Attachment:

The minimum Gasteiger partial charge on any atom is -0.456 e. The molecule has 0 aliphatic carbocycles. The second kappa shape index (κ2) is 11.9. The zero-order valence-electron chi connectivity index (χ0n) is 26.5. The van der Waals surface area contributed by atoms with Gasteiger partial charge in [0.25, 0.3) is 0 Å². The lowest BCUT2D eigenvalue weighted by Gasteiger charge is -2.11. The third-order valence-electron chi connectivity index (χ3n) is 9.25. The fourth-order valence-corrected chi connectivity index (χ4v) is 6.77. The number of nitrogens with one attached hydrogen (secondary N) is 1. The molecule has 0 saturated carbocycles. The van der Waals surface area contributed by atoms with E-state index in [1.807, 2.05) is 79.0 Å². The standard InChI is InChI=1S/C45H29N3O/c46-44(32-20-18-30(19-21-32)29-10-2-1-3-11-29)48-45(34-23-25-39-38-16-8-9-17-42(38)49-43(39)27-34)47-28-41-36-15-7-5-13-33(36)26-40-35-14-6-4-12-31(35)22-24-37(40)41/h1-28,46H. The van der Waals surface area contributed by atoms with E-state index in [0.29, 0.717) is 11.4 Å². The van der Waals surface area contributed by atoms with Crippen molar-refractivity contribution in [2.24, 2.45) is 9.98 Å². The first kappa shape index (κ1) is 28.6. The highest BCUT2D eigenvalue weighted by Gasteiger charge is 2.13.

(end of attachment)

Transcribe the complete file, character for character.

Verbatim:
The minimum Gasteiger partial charge on any atom is -0.456 e. The molecule has 0 aliphatic carbocycles. The second kappa shape index (κ2) is 11.9. The zero-order valence-electron chi connectivity index (χ0n) is 26.5. The van der Waals surface area contributed by atoms with Gasteiger partial charge in [0.25, 0.3) is 0 Å². The lowest BCUT2D eigenvalue weighted by Gasteiger charge is -2.11. The third-order valence-electron chi connectivity index (χ3n) is 9.25. The fourth-order valence-corrected chi connectivity index (χ4v) is 6.77. The number of nitrogens with one attached hydrogen (secondary N) is 1. The molecule has 0 saturated carbocycles. The van der Waals surface area contributed by atoms with E-state index in [1.807, 2.05) is 79.0 Å². The standard InChI is InChI=1S/C45H29N3O/c46-44(32-20-18-30(19-21-32)29-10-2-1-3-11-29)48-45(34-23-25-39-38-16-8-9-17-42(38)49-43(39)27-34)47-28-41-36-15-7-5-13-33(36)26-40-35-14-6-4-12-31(35)22-24-37(40)41/h1-28,46H. The van der Waals surface area contributed by atoms with E-state index in [0.29, 0.717) is 11.4 Å². The van der Waals surface area contributed by atoms with Crippen molar-refractivity contribution in [2.24, 2.45) is 9.98 Å². The first kappa shape index (κ1) is 28.6. The highest BCUT2D eigenvalue weighted by Gasteiger charge is 2.13.